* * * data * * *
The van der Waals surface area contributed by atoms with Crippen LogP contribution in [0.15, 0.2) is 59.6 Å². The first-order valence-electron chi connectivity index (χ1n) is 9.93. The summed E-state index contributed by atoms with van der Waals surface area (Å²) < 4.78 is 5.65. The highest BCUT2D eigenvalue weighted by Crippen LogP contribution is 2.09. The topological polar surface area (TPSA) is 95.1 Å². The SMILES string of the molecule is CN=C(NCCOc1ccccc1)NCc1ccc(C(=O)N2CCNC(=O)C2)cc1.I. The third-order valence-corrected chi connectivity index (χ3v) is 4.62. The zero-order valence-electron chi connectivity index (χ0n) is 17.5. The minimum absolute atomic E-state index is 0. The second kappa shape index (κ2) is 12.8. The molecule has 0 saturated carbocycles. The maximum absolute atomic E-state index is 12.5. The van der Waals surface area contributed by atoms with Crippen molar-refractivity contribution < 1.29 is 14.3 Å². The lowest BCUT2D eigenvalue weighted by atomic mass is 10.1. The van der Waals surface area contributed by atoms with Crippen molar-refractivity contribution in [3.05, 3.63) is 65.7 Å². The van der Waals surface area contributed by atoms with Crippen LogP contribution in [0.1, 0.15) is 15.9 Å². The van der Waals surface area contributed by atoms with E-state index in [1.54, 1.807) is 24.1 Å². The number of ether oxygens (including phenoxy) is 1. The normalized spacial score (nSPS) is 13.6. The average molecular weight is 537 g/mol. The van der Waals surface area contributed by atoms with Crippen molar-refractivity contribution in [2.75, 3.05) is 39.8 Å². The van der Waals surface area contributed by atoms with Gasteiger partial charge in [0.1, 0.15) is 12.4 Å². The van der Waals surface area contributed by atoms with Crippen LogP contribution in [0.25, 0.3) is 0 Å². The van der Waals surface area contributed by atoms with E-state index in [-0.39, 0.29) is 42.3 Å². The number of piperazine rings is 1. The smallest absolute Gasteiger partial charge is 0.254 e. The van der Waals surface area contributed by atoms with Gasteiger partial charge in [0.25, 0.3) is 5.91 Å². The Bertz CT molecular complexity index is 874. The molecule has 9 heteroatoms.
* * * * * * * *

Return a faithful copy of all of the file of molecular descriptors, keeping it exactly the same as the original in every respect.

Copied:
The van der Waals surface area contributed by atoms with Crippen LogP contribution in [0.15, 0.2) is 59.6 Å². The first-order valence-electron chi connectivity index (χ1n) is 9.93. The summed E-state index contributed by atoms with van der Waals surface area (Å²) < 4.78 is 5.65. The highest BCUT2D eigenvalue weighted by Crippen LogP contribution is 2.09. The topological polar surface area (TPSA) is 95.1 Å². The SMILES string of the molecule is CN=C(NCCOc1ccccc1)NCc1ccc(C(=O)N2CCNC(=O)C2)cc1.I. The third-order valence-corrected chi connectivity index (χ3v) is 4.62. The zero-order valence-electron chi connectivity index (χ0n) is 17.5. The minimum absolute atomic E-state index is 0. The second kappa shape index (κ2) is 12.8. The molecule has 0 saturated carbocycles. The maximum absolute atomic E-state index is 12.5. The van der Waals surface area contributed by atoms with Crippen molar-refractivity contribution < 1.29 is 14.3 Å². The lowest BCUT2D eigenvalue weighted by atomic mass is 10.1. The van der Waals surface area contributed by atoms with Crippen molar-refractivity contribution in [3.05, 3.63) is 65.7 Å². The van der Waals surface area contributed by atoms with Crippen LogP contribution in [0.1, 0.15) is 15.9 Å². The van der Waals surface area contributed by atoms with E-state index in [1.54, 1.807) is 24.1 Å². The number of ether oxygens (including phenoxy) is 1. The normalized spacial score (nSPS) is 13.6. The average molecular weight is 537 g/mol. The van der Waals surface area contributed by atoms with Crippen molar-refractivity contribution in [2.75, 3.05) is 39.8 Å². The van der Waals surface area contributed by atoms with Gasteiger partial charge in [0.1, 0.15) is 12.4 Å². The van der Waals surface area contributed by atoms with Crippen LogP contribution in [0.25, 0.3) is 0 Å². The van der Waals surface area contributed by atoms with E-state index in [-0.39, 0.29) is 42.3 Å². The number of piperazine rings is 1. The smallest absolute Gasteiger partial charge is 0.254 e. The van der Waals surface area contributed by atoms with Gasteiger partial charge in [0.25, 0.3) is 5.91 Å². The Bertz CT molecular complexity index is 874. The molecule has 9 heteroatoms.